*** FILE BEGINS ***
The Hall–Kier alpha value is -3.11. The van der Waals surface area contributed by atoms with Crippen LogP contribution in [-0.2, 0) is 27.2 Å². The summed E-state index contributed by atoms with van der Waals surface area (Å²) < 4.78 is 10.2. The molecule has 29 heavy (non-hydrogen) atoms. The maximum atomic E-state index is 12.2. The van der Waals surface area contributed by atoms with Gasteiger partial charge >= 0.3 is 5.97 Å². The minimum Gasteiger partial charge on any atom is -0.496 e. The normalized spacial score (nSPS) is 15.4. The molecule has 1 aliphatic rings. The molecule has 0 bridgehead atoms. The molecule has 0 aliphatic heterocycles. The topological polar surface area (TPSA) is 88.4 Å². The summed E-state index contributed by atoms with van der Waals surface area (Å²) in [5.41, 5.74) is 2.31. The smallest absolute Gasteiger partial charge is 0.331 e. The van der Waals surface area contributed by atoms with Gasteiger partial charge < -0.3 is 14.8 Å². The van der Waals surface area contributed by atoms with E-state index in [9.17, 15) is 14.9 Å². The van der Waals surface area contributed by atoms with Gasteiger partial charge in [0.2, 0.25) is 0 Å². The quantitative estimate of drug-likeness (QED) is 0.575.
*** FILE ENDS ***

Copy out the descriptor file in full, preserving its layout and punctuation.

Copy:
The Hall–Kier alpha value is -3.11. The van der Waals surface area contributed by atoms with Crippen LogP contribution in [-0.2, 0) is 27.2 Å². The summed E-state index contributed by atoms with van der Waals surface area (Å²) < 4.78 is 10.2. The molecule has 29 heavy (non-hydrogen) atoms. The maximum atomic E-state index is 12.2. The van der Waals surface area contributed by atoms with Gasteiger partial charge >= 0.3 is 5.97 Å². The minimum Gasteiger partial charge on any atom is -0.496 e. The normalized spacial score (nSPS) is 15.4. The molecule has 1 aliphatic rings. The molecule has 0 bridgehead atoms. The molecule has 0 aliphatic heterocycles. The topological polar surface area (TPSA) is 88.4 Å². The summed E-state index contributed by atoms with van der Waals surface area (Å²) in [5.41, 5.74) is 2.31. The smallest absolute Gasteiger partial charge is 0.331 e. The van der Waals surface area contributed by atoms with Gasteiger partial charge < -0.3 is 14.8 Å². The van der Waals surface area contributed by atoms with E-state index in [9.17, 15) is 14.9 Å². The van der Waals surface area contributed by atoms with Gasteiger partial charge in [0.2, 0.25) is 0 Å². The quantitative estimate of drug-likeness (QED) is 0.575.